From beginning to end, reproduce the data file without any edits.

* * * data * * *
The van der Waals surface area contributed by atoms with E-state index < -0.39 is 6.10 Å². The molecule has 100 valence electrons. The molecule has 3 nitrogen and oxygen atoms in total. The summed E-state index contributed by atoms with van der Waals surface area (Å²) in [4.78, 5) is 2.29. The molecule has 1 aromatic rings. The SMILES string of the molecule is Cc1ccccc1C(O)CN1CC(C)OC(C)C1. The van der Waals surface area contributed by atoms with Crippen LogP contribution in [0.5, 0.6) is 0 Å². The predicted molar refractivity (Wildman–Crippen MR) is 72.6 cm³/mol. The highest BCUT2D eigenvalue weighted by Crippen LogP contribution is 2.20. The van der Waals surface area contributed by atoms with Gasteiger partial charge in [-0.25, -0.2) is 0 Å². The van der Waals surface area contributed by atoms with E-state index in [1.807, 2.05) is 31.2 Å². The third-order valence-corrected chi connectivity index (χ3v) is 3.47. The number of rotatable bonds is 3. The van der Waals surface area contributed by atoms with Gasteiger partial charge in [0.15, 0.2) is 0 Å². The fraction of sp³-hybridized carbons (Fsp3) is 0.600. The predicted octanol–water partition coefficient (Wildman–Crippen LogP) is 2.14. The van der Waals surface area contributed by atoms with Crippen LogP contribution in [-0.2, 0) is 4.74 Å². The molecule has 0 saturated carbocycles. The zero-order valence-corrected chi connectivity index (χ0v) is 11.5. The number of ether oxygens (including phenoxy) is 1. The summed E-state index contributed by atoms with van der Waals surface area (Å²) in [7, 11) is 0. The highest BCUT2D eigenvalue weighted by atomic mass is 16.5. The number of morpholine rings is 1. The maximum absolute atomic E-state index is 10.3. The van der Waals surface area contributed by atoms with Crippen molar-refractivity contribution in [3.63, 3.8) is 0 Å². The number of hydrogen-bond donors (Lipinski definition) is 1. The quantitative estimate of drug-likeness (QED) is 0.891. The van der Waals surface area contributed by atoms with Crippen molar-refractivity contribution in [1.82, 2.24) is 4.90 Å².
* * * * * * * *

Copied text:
The van der Waals surface area contributed by atoms with E-state index < -0.39 is 6.10 Å². The molecule has 100 valence electrons. The molecule has 3 nitrogen and oxygen atoms in total. The summed E-state index contributed by atoms with van der Waals surface area (Å²) in [4.78, 5) is 2.29. The molecule has 1 aromatic rings. The SMILES string of the molecule is Cc1ccccc1C(O)CN1CC(C)OC(C)C1. The van der Waals surface area contributed by atoms with Crippen LogP contribution in [0.5, 0.6) is 0 Å². The predicted molar refractivity (Wildman–Crippen MR) is 72.6 cm³/mol. The highest BCUT2D eigenvalue weighted by Crippen LogP contribution is 2.20. The van der Waals surface area contributed by atoms with Gasteiger partial charge in [-0.25, -0.2) is 0 Å². The van der Waals surface area contributed by atoms with E-state index in [1.807, 2.05) is 31.2 Å². The third-order valence-corrected chi connectivity index (χ3v) is 3.47. The number of rotatable bonds is 3. The van der Waals surface area contributed by atoms with Gasteiger partial charge in [0.15, 0.2) is 0 Å². The fraction of sp³-hybridized carbons (Fsp3) is 0.600. The predicted octanol–water partition coefficient (Wildman–Crippen LogP) is 2.14. The van der Waals surface area contributed by atoms with Crippen LogP contribution in [-0.2, 0) is 4.74 Å². The molecule has 0 saturated carbocycles. The zero-order valence-corrected chi connectivity index (χ0v) is 11.5. The number of ether oxygens (including phenoxy) is 1. The summed E-state index contributed by atoms with van der Waals surface area (Å²) in [7, 11) is 0. The highest BCUT2D eigenvalue weighted by atomic mass is 16.5. The number of morpholine rings is 1. The maximum absolute atomic E-state index is 10.3. The van der Waals surface area contributed by atoms with Crippen molar-refractivity contribution in [3.63, 3.8) is 0 Å². The number of hydrogen-bond donors (Lipinski definition) is 1. The quantitative estimate of drug-likeness (QED) is 0.891. The van der Waals surface area contributed by atoms with Crippen molar-refractivity contribution in [1.82, 2.24) is 4.90 Å².